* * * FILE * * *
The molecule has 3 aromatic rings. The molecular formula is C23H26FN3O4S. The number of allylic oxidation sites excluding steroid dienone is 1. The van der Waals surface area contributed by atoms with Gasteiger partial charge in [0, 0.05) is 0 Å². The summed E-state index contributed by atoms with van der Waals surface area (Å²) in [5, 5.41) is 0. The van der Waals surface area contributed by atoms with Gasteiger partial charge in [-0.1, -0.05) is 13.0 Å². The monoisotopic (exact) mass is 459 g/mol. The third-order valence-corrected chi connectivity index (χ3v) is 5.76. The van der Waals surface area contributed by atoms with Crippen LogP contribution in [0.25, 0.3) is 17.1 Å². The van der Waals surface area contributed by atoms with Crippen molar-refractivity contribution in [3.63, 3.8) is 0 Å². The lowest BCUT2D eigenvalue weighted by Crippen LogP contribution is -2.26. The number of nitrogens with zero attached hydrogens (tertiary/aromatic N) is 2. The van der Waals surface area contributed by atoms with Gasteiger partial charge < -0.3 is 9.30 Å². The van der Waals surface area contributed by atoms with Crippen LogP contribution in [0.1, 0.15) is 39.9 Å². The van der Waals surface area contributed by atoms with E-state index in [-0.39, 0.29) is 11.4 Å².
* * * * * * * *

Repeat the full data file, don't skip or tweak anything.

The molecule has 3 aromatic rings. The molecular formula is C23H26FN3O4S. The number of allylic oxidation sites excluding steroid dienone is 1. The van der Waals surface area contributed by atoms with Gasteiger partial charge in [0, 0.05) is 0 Å². The summed E-state index contributed by atoms with van der Waals surface area (Å²) in [5, 5.41) is 0. The van der Waals surface area contributed by atoms with Gasteiger partial charge in [-0.1, -0.05) is 13.0 Å². The monoisotopic (exact) mass is 459 g/mol. The third-order valence-corrected chi connectivity index (χ3v) is 5.76. The van der Waals surface area contributed by atoms with Crippen LogP contribution in [0.25, 0.3) is 17.1 Å². The van der Waals surface area contributed by atoms with Crippen molar-refractivity contribution in [3.63, 3.8) is 0 Å². The lowest BCUT2D eigenvalue weighted by Crippen LogP contribution is -2.26. The number of nitrogens with zero attached hydrogens (tertiary/aromatic N) is 2. The van der Waals surface area contributed by atoms with Gasteiger partial charge < -0.3 is 9.30 Å². The van der Waals surface area contributed by atoms with Crippen LogP contribution in [0.1, 0.15) is 39.9 Å². The van der Waals surface area contributed by atoms with E-state index in [-0.39, 0.29) is 11.4 Å².